Representing Yourself - Pro Se

 

Representing yourself vs. Hiring an Attorney

A common misperception is that mediation entirely replaces the need for legal advice from an attorney.  However, mediation cannot replace the need for legal advice as mediators do not and cannot provide legal advice as part of the mediation process.  As such, each party, if they are representing themselves, must seek some understanding of the law and their rights before they enter into mediation.  If a party fails to do so, they may waste their time and money, and make wrong decisions in mediation.

For these reasons, parties are encouraged to seek independent legal advice from an attorney.  A lot of attorneys will provide a free consultation and will answer questions.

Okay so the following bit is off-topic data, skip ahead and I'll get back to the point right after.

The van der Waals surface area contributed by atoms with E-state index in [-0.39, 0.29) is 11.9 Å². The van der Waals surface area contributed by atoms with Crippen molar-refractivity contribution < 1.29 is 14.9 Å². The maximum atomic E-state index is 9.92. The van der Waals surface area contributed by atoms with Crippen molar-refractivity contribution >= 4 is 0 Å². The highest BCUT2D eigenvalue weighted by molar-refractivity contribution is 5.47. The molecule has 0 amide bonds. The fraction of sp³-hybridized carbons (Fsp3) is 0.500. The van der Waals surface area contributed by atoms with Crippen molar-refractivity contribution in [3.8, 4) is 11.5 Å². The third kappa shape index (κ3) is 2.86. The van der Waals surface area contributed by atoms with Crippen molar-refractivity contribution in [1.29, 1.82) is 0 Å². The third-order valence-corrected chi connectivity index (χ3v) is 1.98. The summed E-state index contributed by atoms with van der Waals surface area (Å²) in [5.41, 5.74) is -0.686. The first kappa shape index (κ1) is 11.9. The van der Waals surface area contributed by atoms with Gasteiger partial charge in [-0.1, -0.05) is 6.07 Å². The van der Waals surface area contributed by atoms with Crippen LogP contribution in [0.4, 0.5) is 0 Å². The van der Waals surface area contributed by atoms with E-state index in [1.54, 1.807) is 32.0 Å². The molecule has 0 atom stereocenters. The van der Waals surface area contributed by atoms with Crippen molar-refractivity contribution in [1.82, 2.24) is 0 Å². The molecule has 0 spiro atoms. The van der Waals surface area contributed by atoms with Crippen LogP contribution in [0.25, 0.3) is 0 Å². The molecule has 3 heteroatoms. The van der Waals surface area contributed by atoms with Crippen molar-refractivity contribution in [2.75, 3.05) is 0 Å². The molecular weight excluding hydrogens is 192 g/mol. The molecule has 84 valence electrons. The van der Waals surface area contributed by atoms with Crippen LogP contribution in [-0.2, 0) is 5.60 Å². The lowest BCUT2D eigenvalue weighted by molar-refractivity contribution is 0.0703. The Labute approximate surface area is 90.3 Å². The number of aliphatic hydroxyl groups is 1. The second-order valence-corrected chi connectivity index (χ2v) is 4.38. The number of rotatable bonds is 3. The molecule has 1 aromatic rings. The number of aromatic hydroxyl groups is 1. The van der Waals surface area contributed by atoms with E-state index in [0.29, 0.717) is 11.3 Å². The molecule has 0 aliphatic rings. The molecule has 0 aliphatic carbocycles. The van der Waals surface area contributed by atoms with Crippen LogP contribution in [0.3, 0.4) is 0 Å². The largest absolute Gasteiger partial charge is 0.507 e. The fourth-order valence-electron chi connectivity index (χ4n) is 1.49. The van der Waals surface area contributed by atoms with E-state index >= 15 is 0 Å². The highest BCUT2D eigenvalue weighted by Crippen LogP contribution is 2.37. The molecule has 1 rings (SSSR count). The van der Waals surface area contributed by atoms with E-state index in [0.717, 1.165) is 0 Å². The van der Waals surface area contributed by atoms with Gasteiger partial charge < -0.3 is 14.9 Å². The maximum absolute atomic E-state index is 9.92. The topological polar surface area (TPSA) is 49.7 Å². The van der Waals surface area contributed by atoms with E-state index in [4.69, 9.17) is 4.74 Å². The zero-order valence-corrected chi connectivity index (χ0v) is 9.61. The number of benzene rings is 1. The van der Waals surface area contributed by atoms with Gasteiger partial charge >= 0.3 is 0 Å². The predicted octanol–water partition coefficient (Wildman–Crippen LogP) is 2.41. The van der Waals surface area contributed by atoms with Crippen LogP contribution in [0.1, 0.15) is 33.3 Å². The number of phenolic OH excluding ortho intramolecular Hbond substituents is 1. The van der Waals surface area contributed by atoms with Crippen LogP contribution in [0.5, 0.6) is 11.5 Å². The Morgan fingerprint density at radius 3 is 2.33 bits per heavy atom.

Solution: "Limited Scope Legal Assistance"

In an effort to help people who are financial limited, Utah now allows attorneys to represent people on a "limited scope" basis. "Limited Scope Legal Assistance" is where a lawyer assists a client with only those legal services that the client wants and specifically engages the lawyer to do.

This limited scope type of legal representation really works out nice for mediation and is not only cost effective, but really enhances the mediation experience for a party, increasing the quality of the mediation and the chance to reach a successful conclusion of the case.

Because limited scope representation for mediation is the ideal scenerio for those who are otherwise representing themselves in a case, we have set up a "Limited Scope Representation Mediation Program" here at Barnes Mediation.

 

Call us for more details!